APIC Authentication with Python

We covered authenticating against the Cisco ACI APIC controller using cURL a while back… and that’s pretty useful when you need to integrate with some quick-and-dirty shell scripts.

However, many people like Python for systems programming these days as it provides more advanced data structures and a wealth of libraries to enhance your code.

We’re planning a larger series around APIC automation with Python, but if you have some Python experience you may want to start playing around right now. So we’ll cover authentication as a first step. After all, the APIC will not let you do much if you don’t give it the right credentials.

Prework: You need to have a Python 3.x environment on your computer. Check out Setting Up A Python Environment if you don’t have Python 3.x installed yet.

We’re using Jupyter notebooks for our authentication examples, which means you can download the notebook, read the included text descriptions, and run it interactively in your own environment to see what each step is doing. I’ve personally found this helpful when learning-by-example. To launch a Jupyter notebook, simply activate your Python environment and type “jupyter notebook”. If you don’t have Jupyter installed, simply type:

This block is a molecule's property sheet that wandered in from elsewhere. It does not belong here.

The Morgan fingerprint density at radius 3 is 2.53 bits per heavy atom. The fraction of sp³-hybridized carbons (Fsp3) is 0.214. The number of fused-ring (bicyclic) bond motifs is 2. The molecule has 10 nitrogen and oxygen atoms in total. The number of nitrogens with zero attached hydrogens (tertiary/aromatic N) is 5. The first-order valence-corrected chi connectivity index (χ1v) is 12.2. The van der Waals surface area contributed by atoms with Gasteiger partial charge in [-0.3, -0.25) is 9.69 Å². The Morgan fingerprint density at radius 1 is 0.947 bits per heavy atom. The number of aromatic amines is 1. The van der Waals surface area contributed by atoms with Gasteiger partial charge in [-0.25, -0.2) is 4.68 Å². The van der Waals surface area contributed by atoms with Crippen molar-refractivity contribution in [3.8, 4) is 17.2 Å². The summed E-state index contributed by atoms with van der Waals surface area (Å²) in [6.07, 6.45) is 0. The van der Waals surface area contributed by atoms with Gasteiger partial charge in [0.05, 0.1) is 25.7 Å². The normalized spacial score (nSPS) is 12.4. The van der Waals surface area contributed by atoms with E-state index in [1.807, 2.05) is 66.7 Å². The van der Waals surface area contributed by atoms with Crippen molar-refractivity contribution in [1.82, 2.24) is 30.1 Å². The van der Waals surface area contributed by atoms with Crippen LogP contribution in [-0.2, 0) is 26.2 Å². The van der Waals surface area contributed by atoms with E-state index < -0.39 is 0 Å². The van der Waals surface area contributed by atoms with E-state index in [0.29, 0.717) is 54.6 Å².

pip install jupyter

Let’s Get Started!

To begin our ACI+Python journey, there is a sample notebook (aci-auth.ipynb) in the github repo where we’ll be adding Python code. You can clone the repository if you’d like (recommended), or just copy/paste to use what you want.

For a quick start, type “python” on your machine to enter the interpreter (note, if you’re using Python 2.x, please see our aci-python wiki pages for options on installing Python 3.x).

$ python
 Python 3.7.1 (default, Dec 14 2018, 13:28:58) 
 [Clang 4.0.1 (tags/RELEASE_401/final)] :: Anaconda, Inc. on darwin
 Type "help", "copyright", "credits" or "license" for more information.
>>> import requests
>>> import json

These two lines tell Python to use the requests module, which is needed for constructing HTTP requests, and the JSON module to decode the JSON response objects from the APIC. For Python work, we generally prefer JSON over XML, as JSON translates well to native Python data structures (lists, dictionaries, etc).

If you get errors when running the import commands, exit with CTRL-D and then try installing them with:

pip install requests
pip install json

To create an authentication request, we need to send an HTTP POST with user/password data. The most straightforward way to do this, if you were to open up a Python interpreter at the command prompt (eg, by typing “python” in a terminal window):

>>> r = requests.post('https://YOUR_CONTROLLER/api/aaaLogin.json', json={"aaaUser":{"attributes":{"name":"YOUR_USERNAME","pwd":"YOUR_PASSWORD"}}}, verify=False)